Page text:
The Return of the Roadside Motel
The 1970s staple is back with a new look and feel that is perfect for today’s travellers
In the 1970s, a motel stay was as much a part of a family road trip as siblings fighting over the middle seat. Fast forward a few decades and things changed. This once convenient roadside option was suddenly either popping up in horror films as a naturally spooky setting or filled with guests who didn’t mind a rough and tumble aesthetic.
For the average traveler, the motel experience went from a must-do to an only-if-we-must option. But much like recreational vehicle camping and family road trips, motels are making a comeback thanks to the pandemic and a reimagining.
“It’s no longer this old, dirty, rundown, off the highway place where you’re going to take off the top cover on the bed because you don’t want to even touch it,” said Darren Simpson, general manager of The Burrard in Vancouver. His property, renovated in 2011, boasts crisp linens, a fleet of bikes, a palm tree-filled courtyard and ping-pong tables.
It’s the sort of re-branding that The June Motel co-owners April Brown and Sarah Sklash said has attracted people to their boutique properties, too. What used to be a place where the only art on the wall was a ‘No gutting fish in the room’ sign now offers chilled bottles of rose to greet millennial guests on arrival.
“We spent about a year transforming the entire property,” said Brown of their Prince Edward County location. “Now you pull up and there’s pink doors, funky pink neon signs and a wine bar in the lobby.”
Millennials, their target market, love it, Sklash said. “It’s super-curated and all of the things they love about a great place to stay, but there is a bit of a throwback to the good-old-days kind of vibe.”
While most of The June’s guests likely weren’t around during the heyday of motels, The Burrard’s guests also include both Gen Xers and Baby Boomers. Simpson said his guests aren’t interested in a traditional hotel stay. “I think there is a specific niche of traveler looking for a unique design or the unique character of a building, and some of these renovated motels really offer that,” he said.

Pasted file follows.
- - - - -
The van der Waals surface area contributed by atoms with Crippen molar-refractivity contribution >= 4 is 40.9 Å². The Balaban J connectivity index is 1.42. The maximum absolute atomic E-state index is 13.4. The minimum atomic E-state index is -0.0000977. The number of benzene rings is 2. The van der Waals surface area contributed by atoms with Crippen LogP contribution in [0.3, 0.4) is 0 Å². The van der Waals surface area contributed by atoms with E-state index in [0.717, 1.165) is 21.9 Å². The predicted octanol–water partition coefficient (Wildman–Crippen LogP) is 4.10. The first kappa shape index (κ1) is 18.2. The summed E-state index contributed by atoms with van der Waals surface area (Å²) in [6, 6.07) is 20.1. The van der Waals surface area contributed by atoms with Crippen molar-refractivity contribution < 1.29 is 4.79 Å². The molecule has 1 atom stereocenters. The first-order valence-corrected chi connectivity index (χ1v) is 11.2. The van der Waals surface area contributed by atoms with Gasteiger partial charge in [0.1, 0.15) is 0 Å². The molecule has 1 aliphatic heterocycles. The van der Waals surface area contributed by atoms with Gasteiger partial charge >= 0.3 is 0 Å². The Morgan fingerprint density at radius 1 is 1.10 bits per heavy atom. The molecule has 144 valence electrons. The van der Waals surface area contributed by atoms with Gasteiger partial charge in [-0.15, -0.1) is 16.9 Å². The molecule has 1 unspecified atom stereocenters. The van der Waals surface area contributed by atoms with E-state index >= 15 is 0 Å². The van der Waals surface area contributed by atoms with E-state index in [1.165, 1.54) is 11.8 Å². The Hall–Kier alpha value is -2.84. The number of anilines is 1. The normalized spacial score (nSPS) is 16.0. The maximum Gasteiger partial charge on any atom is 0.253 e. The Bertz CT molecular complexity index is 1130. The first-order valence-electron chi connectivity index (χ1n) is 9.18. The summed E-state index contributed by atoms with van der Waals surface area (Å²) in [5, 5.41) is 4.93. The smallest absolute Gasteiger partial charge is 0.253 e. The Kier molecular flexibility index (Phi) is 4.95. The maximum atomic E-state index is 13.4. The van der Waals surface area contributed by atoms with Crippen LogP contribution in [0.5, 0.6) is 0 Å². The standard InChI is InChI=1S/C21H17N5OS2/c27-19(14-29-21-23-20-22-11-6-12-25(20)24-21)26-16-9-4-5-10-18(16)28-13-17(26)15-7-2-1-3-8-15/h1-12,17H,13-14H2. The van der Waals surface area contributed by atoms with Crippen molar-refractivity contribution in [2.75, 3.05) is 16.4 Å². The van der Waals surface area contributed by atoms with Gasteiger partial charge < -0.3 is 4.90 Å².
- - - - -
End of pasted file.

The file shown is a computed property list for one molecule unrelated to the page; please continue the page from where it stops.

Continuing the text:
A year of pandemic lockdowns has only grown the popularity of motels. An obvious appeal of many modern roadside stays are their private entrances and exterior hallways and courtyards that allow for social distancing and air flow. According to a recent study by Booking.com, alternative accommodations (including motels) accounted for 30 per cent of all new bookings in the third quarter of 2020. That number was only 12 per cent in 2019.
Business has been so good that The June opened a second location, in Sauble Beach on Lake Huron, over Labour Day weekend in 2020.
Families aren’t being left out either. Each of the 10 winterized cabins at Wander the Resort, located in Bloomfield, Ont., offers two-large bedrooms, a spacious living area, a full-kitchen and a private patio. The stunning property opened earlier this year in Prince Edward County and is already completely sold out for 2021.
This renewed motel interest, Simpson said, is a clear reflection of people’s increased comfort levels with a new way of traveling that includes staying close to home and taking all health precautions.
“We are seeing people very hyper-locally traveling because I think they’re just sick of being at home,” he said. “People just really want to get out.”
Brown agreed. “We are looking forward to a very busy summer,” she said.
Ready for a roadside stopover? Try one of these three twists on motel chic.
Hotel Zed: With the opening of Hotel Zed Tofino last fall, the Hotel Zed chain is celebrating its third motel in British Columbia. A $20 million investment has resulted in a funky, 58-room enclave complete with a retro arcade, psychic’s den (including a crystal ball for visitor to use to divine their future) and a lobby you can ride a bike through – literally. Need a lift into town? Their 1968 station wagon shuttle helps guest to get where they need to go (note: the service is currently not operating due to Covid restrictions). (hotelzed.com)
The Lakeside Motel: Less than two years old, Prince Edward County’s largest waterfront hotel deck and bar are already a summertime staple. The 10-room traditionally laid out motel property mixes classic, minimalist touches with a pool that offers South Beach summer weekend vibes. Two small homes are also available for rent for larger bubbled groups. Prefer a camp-out? Four canvas tents, each with a Queen-sized bed and private fire pit, are also available to guest who want to do a little glamping. (thelakesidemotel.com)
The Lamphouse Hotel: Canmore, Alta., is a popular year-round playscape for active travellers and the Lamphouse Hotel has brought non-fussy, comfy-chic accommodations to the mix. Perfectly suited for the times, a virtual check-in provides you with the code to unlock your room pre-arrival making the entire process contactless. In-room martini stations and an outdoor hot tub are among the amenities. Travelling with a bigger bubble? Consider the Lamphouse Apartment that sleeps up to 10 people with a full kitchen, two-and-a-half baths and a washing machine and dryer. (lamphousehotel.com)
Heather Greenwood Davis Special to Wheels